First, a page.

The Gettysburg house, built in 1913, is nearly 6,000 square feet. The Campbells bought the house for $745,000 and have since invested another $400,000 with renovations, such as gutting and expanding the kitchen, and installing an eight-burner stove.

One renovation was a ramp. “Our mother was in a wheelchair for most of our lives, and we all had memories of going through back doors, freight elevators, or lifting her and her chair up stairwells,” Ms. Campbell said. “It was important to us that every person entered through the main door without feeling put out. One day during the renovations, when Patrick was concerned at the expense of the upgrades, including the ramp, I quietly said, ‘We will dedicate the ramp to Mom.’”

After pausing for a moment, Patrick said, “Well played, sis, well played.”

The next step was actually running an inn and luring guests. Their marketing plan targets family getaways, college reunions and girls’ weekends.

Gettysburg is close to several stops along the Underground Railroad, so they named one of the rooms in the house after Basil Biggs, a free Black farmer and veterinarian in Gettysburg at the time of the Civil War, who was instrumental in reburying the bodies of soldiers killed in Gettysburg. In 1870, after learning the white voters were getting rides to the polls, he used his own wagon to get Black voters there.

With yet another property under their belt, the Campbell family is a symbol of generational wealth. Ms. Campbell’s house, the one her grandparents bought in 1927, is worth $1 million, but it is likely the family would have accumulated more wealth if her neighborhood had been whiter through the years.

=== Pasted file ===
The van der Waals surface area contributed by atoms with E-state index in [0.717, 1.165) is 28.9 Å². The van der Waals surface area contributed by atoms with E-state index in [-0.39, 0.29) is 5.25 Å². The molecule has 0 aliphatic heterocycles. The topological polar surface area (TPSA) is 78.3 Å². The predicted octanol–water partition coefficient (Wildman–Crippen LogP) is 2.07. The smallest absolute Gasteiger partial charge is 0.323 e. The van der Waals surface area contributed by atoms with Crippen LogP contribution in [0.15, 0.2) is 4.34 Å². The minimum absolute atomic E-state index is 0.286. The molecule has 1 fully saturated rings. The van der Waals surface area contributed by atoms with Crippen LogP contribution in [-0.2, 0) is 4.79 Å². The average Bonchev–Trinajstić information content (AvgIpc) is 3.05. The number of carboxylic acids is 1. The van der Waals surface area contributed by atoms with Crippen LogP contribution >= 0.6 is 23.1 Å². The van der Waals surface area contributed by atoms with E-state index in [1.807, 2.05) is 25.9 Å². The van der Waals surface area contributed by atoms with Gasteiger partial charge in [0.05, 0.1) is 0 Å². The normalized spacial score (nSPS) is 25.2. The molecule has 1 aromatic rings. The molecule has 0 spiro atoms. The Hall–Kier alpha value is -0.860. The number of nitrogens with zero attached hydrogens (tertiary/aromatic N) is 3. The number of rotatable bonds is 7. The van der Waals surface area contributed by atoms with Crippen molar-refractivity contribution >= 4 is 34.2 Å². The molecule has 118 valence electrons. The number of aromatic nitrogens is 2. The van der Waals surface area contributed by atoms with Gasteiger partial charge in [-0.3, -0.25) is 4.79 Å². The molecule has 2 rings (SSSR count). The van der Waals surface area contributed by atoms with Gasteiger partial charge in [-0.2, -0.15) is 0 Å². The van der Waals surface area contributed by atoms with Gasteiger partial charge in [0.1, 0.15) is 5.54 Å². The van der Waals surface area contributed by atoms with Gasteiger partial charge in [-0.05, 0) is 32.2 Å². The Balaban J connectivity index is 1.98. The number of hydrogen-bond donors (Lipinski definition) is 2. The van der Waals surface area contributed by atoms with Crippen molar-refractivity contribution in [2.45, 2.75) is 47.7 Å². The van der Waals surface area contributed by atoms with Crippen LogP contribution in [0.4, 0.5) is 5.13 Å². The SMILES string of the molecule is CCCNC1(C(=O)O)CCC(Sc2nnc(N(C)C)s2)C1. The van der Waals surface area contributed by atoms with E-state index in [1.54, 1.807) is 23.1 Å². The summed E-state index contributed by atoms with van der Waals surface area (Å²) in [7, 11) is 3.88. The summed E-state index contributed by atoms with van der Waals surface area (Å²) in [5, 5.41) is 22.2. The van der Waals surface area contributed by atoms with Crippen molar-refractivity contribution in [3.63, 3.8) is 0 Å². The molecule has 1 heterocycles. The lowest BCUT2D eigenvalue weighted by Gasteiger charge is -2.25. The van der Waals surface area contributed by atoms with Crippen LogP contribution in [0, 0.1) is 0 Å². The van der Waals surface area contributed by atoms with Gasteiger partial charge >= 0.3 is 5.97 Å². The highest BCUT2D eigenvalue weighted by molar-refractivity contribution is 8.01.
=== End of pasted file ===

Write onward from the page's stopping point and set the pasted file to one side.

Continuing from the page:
A Brookings Institution senior fellow, Andre Perry, and co-authors studied 113 metropolitan areas and found that houses in Black neighborhoods are valued at roughly half the price as homes in neighborhoods with no Black residents.

A detailed Federal Housing Administration map published in 1937 shows a Walter Street that was 52 percent owner-occupied, and 63 percent occupied by Black people and other people of color. A separate map created by the agency from the same year assigned scores to each section of the city. Nearly all of Northeast and Southeast D.C., where most of the city’s Black population lived, were given “Grade F,” defined as “declining rapidly into very undesirable sections.”

Yet tellingly, the Works Progress Administration researchers who fanned out across the city collecting data for the detailed 1937 map recorded that no homes on Walter Street needed major repair, and none were unfit for occupancy, defying the blanket statement made by the housing administration.

The Campbell’s Lincoln Park houses increased in value as more white residents moved in. By 2012, their neighborhood’s ZIP code had made a list of the 50 ZIP codes in the United States that had experienced the greatest growth share by a white population.

For Christine Campbell, banding together with all of her neighbors, including white residents, to save Mott’s was important. The inn was in full operation when Mott’s first went up for sale, and she split her time and became a partner in the effort. The residents got some relief when the cash buyer put the store back up for sale.

The group formed a limited liability corporation and obtained more than $450,000 in investment funding, enough to cover a 25 percent down payment and early operating costs. Mott’s Market bought the property in October 2022, paying $1.3 million.

There are now close to 60 investors and a goal to have 400 former and current residents buy a “brick” to benefit the shop.